*increase*in the weight for Option B.When switching from Option B to Option A, the reward received is lower than \(A\), leading to an

*decrease*in the weight for Option A. This explains why the weights of Option A can decrease and generally are lower than their initial values in this simulation.

ad 3.: Given this setup, the pace of learning depends on the frequency of switching options. Increasing the agent’s propensity for switching would increase its learning speed.

ad 4.: If Steps 2 and 3 were reversed (i.e.,

`A`

was updated to the current reward value prior to updating`wgt`

), the difference`r(k) - A`

in`delta_w()`

would always be zero. Thus, the product \(\Delta w(k)\) will always be zero, irrespective of \(k\) or \(t\). Overall, the premature agent would never learn anything. (Consider trying this to verify it.)

### 16.6.2 Learning with additional options

This exercise extends our basic learning model (from Section 16.2) to a stable environment with additional options:

Extend our learning model to an environment with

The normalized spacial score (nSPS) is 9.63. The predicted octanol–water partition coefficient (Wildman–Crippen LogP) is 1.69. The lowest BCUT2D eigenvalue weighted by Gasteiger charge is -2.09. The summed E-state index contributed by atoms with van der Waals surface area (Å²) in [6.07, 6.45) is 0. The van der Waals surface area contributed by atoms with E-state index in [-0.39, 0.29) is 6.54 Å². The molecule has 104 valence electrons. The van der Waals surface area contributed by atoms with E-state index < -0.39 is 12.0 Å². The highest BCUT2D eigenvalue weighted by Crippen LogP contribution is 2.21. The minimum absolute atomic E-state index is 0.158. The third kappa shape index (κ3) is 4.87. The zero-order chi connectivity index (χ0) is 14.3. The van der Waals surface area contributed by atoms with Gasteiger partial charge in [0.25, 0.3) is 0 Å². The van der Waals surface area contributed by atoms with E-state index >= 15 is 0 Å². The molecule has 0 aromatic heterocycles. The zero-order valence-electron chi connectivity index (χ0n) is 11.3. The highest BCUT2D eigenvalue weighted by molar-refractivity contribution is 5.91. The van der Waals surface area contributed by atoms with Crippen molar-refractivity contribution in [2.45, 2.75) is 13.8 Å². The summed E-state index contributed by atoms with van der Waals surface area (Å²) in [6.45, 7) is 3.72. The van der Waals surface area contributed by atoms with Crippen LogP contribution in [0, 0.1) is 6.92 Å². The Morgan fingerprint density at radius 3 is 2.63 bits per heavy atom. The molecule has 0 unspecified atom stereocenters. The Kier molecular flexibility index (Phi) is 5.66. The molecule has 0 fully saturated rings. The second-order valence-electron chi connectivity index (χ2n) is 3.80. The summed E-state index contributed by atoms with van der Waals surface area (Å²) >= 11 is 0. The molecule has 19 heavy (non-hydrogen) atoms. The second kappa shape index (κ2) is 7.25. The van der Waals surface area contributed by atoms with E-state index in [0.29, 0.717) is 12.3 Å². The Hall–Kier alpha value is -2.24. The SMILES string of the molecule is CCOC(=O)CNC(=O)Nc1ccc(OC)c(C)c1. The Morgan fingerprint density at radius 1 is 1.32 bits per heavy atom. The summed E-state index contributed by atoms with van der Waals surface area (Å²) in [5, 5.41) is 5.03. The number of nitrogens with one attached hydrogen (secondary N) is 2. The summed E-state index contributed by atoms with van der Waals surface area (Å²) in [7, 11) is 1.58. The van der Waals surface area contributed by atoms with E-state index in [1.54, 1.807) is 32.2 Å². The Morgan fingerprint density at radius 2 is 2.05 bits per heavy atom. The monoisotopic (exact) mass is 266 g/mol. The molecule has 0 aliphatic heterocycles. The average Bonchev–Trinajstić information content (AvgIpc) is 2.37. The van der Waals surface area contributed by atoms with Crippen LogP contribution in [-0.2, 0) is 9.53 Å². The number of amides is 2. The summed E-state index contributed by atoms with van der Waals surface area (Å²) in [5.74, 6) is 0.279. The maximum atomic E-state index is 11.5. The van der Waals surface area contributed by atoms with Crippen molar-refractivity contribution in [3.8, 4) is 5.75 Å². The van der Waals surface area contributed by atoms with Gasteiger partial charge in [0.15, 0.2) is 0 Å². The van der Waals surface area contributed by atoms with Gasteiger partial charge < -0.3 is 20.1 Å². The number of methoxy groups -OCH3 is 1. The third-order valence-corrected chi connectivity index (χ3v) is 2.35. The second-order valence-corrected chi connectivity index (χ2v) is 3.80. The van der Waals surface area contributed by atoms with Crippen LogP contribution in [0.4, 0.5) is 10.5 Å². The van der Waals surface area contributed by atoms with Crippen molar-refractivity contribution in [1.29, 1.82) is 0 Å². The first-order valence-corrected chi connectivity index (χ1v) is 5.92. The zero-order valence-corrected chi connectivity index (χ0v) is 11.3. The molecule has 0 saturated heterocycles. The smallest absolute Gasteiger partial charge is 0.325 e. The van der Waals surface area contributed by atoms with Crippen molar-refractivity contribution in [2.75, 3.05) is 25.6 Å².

*three*options (named`A`

,`B`

, and`C`

) that yield stable rewards (of 10, 30, and 20 units, respectively).Visualize both the agent choices (i.e., actions) and expectations (i.e., weights) and interpret what they show.

Assuming that the options and rewards remain unchanged, what could improve the learning success? (Make a prediction and then test it by running the simulation.)

#### Solution

- ad 1.: Still using the functions
`p()`

,`r()`

and`delta_w()`

, as defined in Section 16.2:

```
# 1. Choosing:
<- function(k){ # Probability of k:
p
/sum(wgt) # wgt denotes current weights
wgt[k]
}
# Reward from choosing k:
<- function(k){
r
# rew denotes current rewards
rew[k]
}
# 2. Learning:
<- function(k){ # Adjusting the weight of k:
delta_w
* p(k) * (r(k) - A))
(alpha
}
```

the following code extends the simulation from above to three options:

```
# Simulation:
<- 12 # number of simulations
n_S <- 20 # time steps/cycles (per simulation)
n_T
# Environmental constants:
<- c("A", "B", "C") # constant options
alt <- c(10, 30, 20) # constant rewards
rew
# Prepare data structure for storing results:
<- as.data.frame(matrix(ncol = (3 + length(alt)), nrow = n_S * n_T))
data names(data) <- c("s", "t", "act", paste0("w_", alt))
for (s in 1:n_S){ # each simulation: ----
# Initialize learner:
<- c(50, 50, 50) # initial weights
wgt <- 1 # learning rate
alpha <- 5 # aspiration level
A